- The term deductible refers to the amount an enrollee must pay prior to the insurance company covering eligible expenses. A deductible may be per service, per visit, per supply or per coverage year. For example, if your individual deductible is $6,000; your plan will not pay anything for certain medical services until you have paid $6,000. The deductible may not apply to all services i.e. services that are covered by a co-pay.
- Dependents are usually an immediate relative, such as a spouse or child (up to age 26, as per the ACA) who is eligible to be included on your health insurance policy. Some employers allow for domestic partners to be included, as well.
Explanation of Benefits (EOB)
- An EOB is a record detailing the amount of money a provider charged versus what the insurance company will pay them and how much the enrollee will owe. An EOB is generated for every single health claim, including prescriptions. It is not a bill, but rather, a tool enrollees can use to make sure they’re not paying more than their insurer expects them to for services rendered.
- This refers to the maximum amount an enrollee can be expected to pay in out-of-pocket expenses in a given plan year. This includes deductibles and coinsurance (and therefore, any expense that counts toward them), but not typically premiums, prescriptions or copays.
- Prior authorization is a pre-approval requirement imposed by insurance companies before agreeing to cover a procedure, prescription, or medical device. The rules for when this prior authorization is required and the circumstances under which it will be approved varies among carriers, but your doctor can write letters to advocate for you.
Qualifying Life Event (QLE)
- QLEs are major events in an enrollee’s life that allow them to make specific changes to their insurance policy outside of an annual open enrollment period. This usually means the birth or adoption of a child, marriage, divorce, death of a spouse, or change in the spouse’s employment or insurance status. These changes must typically be made within 30 or 31 days of the QLE.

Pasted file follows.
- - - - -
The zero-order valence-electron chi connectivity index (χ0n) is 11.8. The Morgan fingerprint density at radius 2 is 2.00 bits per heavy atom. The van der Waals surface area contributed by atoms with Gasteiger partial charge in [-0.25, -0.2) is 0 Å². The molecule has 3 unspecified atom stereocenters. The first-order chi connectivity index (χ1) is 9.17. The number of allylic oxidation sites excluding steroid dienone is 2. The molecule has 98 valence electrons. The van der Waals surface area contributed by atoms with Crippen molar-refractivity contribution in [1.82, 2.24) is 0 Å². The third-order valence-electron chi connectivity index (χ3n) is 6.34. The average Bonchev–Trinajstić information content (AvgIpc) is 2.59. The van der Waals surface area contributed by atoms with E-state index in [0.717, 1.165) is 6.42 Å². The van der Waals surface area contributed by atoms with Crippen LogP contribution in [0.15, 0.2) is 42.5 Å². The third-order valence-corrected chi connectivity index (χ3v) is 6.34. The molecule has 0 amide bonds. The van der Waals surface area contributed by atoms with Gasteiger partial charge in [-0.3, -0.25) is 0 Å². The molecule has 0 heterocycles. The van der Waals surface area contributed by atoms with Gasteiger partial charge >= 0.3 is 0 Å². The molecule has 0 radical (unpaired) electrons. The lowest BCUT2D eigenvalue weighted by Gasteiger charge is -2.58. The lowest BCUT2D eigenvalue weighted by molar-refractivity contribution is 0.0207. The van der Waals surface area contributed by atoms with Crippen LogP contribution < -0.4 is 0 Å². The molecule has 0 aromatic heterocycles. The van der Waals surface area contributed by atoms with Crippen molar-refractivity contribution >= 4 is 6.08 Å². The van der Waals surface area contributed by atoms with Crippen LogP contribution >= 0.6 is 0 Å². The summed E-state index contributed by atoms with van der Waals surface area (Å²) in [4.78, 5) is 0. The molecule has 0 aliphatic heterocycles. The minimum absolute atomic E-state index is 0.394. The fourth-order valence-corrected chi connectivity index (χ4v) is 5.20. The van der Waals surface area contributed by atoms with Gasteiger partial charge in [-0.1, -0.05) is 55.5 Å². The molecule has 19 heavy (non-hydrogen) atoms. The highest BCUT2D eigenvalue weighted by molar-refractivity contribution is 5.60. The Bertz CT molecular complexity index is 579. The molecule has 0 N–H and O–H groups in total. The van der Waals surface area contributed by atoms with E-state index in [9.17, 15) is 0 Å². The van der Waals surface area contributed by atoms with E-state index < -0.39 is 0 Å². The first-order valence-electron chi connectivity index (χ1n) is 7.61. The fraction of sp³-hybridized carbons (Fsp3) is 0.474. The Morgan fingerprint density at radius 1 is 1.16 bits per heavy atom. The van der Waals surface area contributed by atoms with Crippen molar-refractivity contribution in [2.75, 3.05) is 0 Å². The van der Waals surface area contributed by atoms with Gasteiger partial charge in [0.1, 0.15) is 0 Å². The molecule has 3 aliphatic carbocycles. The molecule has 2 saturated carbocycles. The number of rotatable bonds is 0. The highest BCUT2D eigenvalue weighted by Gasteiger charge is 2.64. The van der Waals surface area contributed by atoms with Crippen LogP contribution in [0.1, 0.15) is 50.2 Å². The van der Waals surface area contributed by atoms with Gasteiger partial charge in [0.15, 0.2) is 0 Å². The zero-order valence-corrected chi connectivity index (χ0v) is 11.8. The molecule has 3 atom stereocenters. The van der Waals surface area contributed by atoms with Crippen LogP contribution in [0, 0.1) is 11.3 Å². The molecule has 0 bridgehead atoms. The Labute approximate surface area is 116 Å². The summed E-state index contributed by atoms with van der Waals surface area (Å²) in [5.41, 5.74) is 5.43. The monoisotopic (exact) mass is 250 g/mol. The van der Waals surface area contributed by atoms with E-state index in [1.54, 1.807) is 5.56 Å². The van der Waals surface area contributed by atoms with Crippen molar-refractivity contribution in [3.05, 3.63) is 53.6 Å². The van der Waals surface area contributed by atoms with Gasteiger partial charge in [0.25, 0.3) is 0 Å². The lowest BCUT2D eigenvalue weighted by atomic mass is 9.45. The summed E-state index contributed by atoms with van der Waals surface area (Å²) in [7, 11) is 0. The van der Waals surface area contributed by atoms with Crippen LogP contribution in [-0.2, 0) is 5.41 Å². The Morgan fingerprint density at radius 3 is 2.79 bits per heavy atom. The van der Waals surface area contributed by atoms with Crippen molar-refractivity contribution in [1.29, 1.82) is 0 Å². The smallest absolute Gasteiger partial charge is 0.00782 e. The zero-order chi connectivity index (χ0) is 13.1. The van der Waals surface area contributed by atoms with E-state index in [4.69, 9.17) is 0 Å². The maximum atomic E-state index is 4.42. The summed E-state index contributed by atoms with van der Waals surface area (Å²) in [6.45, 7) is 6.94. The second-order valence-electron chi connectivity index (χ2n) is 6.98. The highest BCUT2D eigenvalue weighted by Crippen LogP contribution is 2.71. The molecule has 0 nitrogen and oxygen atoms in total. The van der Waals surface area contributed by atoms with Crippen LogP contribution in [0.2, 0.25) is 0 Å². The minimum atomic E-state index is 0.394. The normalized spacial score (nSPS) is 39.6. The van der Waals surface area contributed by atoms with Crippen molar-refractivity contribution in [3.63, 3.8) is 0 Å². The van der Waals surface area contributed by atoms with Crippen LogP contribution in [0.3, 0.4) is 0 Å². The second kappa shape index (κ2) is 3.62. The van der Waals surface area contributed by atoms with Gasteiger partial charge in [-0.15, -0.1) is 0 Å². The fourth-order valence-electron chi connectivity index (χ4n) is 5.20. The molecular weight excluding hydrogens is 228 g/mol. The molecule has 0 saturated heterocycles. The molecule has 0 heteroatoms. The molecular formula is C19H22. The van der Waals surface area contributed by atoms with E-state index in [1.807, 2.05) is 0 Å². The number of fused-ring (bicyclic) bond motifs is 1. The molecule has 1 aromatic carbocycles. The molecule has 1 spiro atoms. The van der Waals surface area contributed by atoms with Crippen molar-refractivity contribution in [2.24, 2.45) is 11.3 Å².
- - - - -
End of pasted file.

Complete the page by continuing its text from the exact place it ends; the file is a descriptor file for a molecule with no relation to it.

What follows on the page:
Special Enrollment Period
- Special enrollment periods allow you to make changes to your insurance plan or sign-up for a new policy outside of open enrollment. They’re almost always triggered by QLEs.
Getting Help with Employee Benefits
By helping your employees understand insurance terminology and commonly used employee benefit terms more thoroughly, you’re empowering them to make more informed decisions for themselves and their families. A lack of confidence in these decisions can cause undue stress on your employees, but on the flip-side, boosting their confidence can provide tremendous peace of mind.
We therefore encourage you to download our free employee benefits glossary which is full of user-friendly definitions for commonly used insurance terminology. Feel free to include it in your employee benefits guide or handbook (or both!) in hopes of improving your workforce’s comprehension and understanding of employee benefits.
What insurance terms are you still confused about? Leave us a comment below or contact us. We’re happy to provide answers!